Don’t forget what happened the last time Republicans nominated a smart, eloquent, combative egomaniac to take on Obama.
Ask Republicans to explain the appeal of nominating Newt Gingrich to take on President Obama and it won’t be long before you’re reminded of the former House speaker’s intellectual and rhetorical acumen. Indeed, some Republicans become downright giddy when speaking about the prospect of Gingrich debating Obama.
It’s hard to blame them. After a decade of inarticulate and reticent standard bearers, and amid a field of much the same, Republicans see in Gingrich a learned and eloquent debater able and unafraid to take it directly to the supposedly golden-tongued Orator-in-Chief.
Gingrich, many Republicans believe, would make the presidential debates something to look forward to for the first time since Reagan.
Gingrich knows that his ability to talk is his chief asset and has invited Obama to debate him in seven three-hour Lincoln-Douglas-style debates should he secure the Republican nomination. “I will concede in advance that he can use a teleprompter,” Gingrich said mockingly of Obama when he proposed the debates in early December.
But before Republicans conclude that as their nominee Gingrich would be able to debate his way to the Oval Office, they should take a moment to remember what happened the last time Obama squared off against a smart and eloquent, but bombastic, pompous and egomaniacal Republican.
Consider the following analysis.
“[He] was not lacking in confidence.… There was no doubt the man could talk. At the drop of a hat [he] could deliver a grammatically flawless disquisition on virtually any topic. On the stump, he could wind himself up into a fiery intensity, his body rocking, his brow running with sweat, his fingers jabbing the air, his high-pitched voice trembling with emotion as he called the faithful to do battle against the forces of evil.
“Unfortunately for him, neither his intellect nor his eloquence could overcome certain defects as a candidate. Unlike most politicians, for example, [he] made no effort to conceal what he clearly considered to be his moral and intellectual superiority.…
Moreover, [his] self-assuredness disabled in him the instincts for self-censorship that allow most people to navigate the world without getting into constant fistfights. [He] said whatever popped into his mind, and with dogged logic would follow over a cliff just about any idea that came to him.
These words describe almost perfectly the intellectual and rhetorical bearing and style of Newt Gingrich. Only they weren’t written about Gingrich. They are Barack Obama’s words — from The Audacity of Hope — about former Ambassador Alan Keyes, Obama’s Republican opponent in the 2004 election for Illinois’ open Senate seat.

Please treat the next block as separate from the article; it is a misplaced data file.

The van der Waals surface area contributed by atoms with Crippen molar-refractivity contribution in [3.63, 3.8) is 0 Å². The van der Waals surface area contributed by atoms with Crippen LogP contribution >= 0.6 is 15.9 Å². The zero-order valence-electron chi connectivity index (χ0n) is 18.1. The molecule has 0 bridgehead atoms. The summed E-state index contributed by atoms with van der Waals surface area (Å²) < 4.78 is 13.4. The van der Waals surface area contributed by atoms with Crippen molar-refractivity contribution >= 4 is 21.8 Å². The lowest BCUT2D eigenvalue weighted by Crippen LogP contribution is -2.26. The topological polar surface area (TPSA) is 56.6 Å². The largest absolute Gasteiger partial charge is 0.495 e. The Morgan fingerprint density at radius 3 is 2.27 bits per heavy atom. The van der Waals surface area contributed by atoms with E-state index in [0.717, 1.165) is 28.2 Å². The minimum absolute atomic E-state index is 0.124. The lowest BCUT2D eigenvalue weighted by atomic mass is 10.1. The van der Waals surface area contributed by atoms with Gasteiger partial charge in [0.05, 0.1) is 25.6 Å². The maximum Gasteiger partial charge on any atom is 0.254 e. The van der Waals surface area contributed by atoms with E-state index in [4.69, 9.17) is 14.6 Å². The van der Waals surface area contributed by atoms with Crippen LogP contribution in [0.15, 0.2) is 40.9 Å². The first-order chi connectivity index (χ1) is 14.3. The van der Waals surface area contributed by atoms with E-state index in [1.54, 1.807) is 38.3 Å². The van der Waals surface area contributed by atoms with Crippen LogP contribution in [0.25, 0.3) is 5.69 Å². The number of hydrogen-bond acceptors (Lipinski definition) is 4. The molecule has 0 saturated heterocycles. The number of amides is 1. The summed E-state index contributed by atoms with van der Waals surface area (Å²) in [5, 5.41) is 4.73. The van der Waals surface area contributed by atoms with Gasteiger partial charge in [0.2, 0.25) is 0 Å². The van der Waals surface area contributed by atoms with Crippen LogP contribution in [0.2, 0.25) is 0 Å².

I was struck by two things as I recently watched old footage of the 2004 Obama-Keyes debates. First, Keyes comes across as a better debater than Obama. He seems more polished, smarter, and more confident than Obama. Keyes’ verbal fluency makes Obama’s use of verbal fillers and stutters, his repeated words and incomplete and restarted sentences, all the more noticeable.
The second thing I noticed were the striking similarities between Keyes and Gingrich. Keyes is more theatrical than Gingrich, while Gingrich is more overtly egoistic and self-reverential. (He has at various moments called himself “the most serious, systematic revolutionary of modern times” and a “definer of civilization.”)
But the two share many characteristics. For one thing, they both hold Ph.D.s (Keyes in government, Gingrich in history). Perhaps this helps explain why both Keyes and Gingrich have a tendency to talk down to opponents and debate moderators. Keyes was antagonistic toward the Illinois journalists who moderated the Senate debates, cutting off questioners and reacting harshly when moderators told him his time was up.
In a debate in which the candidates got to ask one other questions, Obama asked Keyes about Keyes’ past endorsement of repeal of the 17th Amendment. Keyes replied dismissively, “I think that the question actually illustrates the ignorance that I’ve noticed of your understanding of the American Constitution and its background,” before launching into a history lesson of the Constitution.
The remark — and the condescension with which it was delivered — may have pleased conservatives. But it probably didn’t play well to moderates in Peoria.
A man of faith in a godless age is hitting Americans where it hurts.
Mr. and Mrs. American Spectator Reader, let P.J. O’Rourke talk sense to your kids.
In Britain, defending your property can get you life.
The debacle of this president’s administration is both a cause and a symptom of the decline of American values. Unless Congress impeaches him, that decline will go on unchecked. An eminent jurist surveys the damage and assesses the chances for the recovery of our culture.
It won’t take long for conservatives to scratch this presidential wannabe off their 2008 scorecard.
The American Christmas, like the songs that celebrate it, makes room for everybody under the rainbow. Is that why so many people seem to be hostile to it?
Was the President done in by the economy, or by the politics of the economy?
H/T to National Review Online